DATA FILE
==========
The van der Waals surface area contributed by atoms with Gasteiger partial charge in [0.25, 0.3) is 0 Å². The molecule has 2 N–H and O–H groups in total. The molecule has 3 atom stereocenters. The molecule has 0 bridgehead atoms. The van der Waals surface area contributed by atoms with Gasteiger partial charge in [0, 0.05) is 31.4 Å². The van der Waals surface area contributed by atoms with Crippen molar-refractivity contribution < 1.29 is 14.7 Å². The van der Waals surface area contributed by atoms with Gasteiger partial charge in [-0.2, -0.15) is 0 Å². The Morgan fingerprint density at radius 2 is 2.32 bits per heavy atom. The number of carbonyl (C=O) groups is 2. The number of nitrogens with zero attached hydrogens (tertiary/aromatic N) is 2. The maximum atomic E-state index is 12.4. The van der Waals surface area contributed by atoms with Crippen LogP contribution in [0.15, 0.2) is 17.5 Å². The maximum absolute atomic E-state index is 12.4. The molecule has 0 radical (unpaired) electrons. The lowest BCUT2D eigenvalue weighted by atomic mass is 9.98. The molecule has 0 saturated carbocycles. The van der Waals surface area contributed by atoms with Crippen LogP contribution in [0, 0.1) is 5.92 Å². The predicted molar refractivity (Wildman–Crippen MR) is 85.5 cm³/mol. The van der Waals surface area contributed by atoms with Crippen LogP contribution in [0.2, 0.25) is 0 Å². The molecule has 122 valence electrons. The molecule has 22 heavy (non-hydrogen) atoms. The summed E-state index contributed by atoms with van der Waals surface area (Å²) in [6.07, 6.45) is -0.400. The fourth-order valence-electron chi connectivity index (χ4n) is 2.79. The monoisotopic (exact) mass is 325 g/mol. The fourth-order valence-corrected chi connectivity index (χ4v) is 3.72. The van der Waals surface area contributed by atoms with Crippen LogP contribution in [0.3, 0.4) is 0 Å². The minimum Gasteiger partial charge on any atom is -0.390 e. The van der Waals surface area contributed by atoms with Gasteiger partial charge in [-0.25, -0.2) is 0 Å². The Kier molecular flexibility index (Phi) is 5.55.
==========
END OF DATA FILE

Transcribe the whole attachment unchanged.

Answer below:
The van der Waals surface area contributed by atoms with Gasteiger partial charge in [0.25, 0.3) is 0 Å². The molecule has 2 N–H and O–H groups in total. The molecule has 3 atom stereocenters. The molecule has 0 bridgehead atoms. The van der Waals surface area contributed by atoms with Gasteiger partial charge in [0, 0.05) is 31.4 Å². The van der Waals surface area contributed by atoms with Crippen molar-refractivity contribution < 1.29 is 14.7 Å². The van der Waals surface area contributed by atoms with Gasteiger partial charge in [-0.2, -0.15) is 0 Å². The Morgan fingerprint density at radius 2 is 2.32 bits per heavy atom. The number of carbonyl (C=O) groups is 2. The number of nitrogens with zero attached hydrogens (tertiary/aromatic N) is 2. The maximum atomic E-state index is 12.4. The van der Waals surface area contributed by atoms with Crippen LogP contribution in [0.15, 0.2) is 17.5 Å². The maximum absolute atomic E-state index is 12.4. The molecule has 0 radical (unpaired) electrons. The lowest BCUT2D eigenvalue weighted by atomic mass is 9.98. The molecule has 0 saturated carbocycles. The van der Waals surface area contributed by atoms with Crippen LogP contribution in [0, 0.1) is 5.92 Å². The predicted molar refractivity (Wildman–Crippen MR) is 85.5 cm³/mol. The van der Waals surface area contributed by atoms with Crippen LogP contribution in [0.2, 0.25) is 0 Å². The molecule has 122 valence electrons. The molecule has 22 heavy (non-hydrogen) atoms. The summed E-state index contributed by atoms with van der Waals surface area (Å²) in [6.07, 6.45) is -0.400. The fourth-order valence-electron chi connectivity index (χ4n) is 2.79. The monoisotopic (exact) mass is 325 g/mol. The fourth-order valence-corrected chi connectivity index (χ4v) is 3.72. The van der Waals surface area contributed by atoms with Crippen LogP contribution in [0.3, 0.4) is 0 Å². The minimum Gasteiger partial charge on any atom is -0.390 e. The van der Waals surface area contributed by atoms with Gasteiger partial charge in [-0.25, -0.2) is 0 Å². The Kier molecular flexibility index (Phi) is 5.55.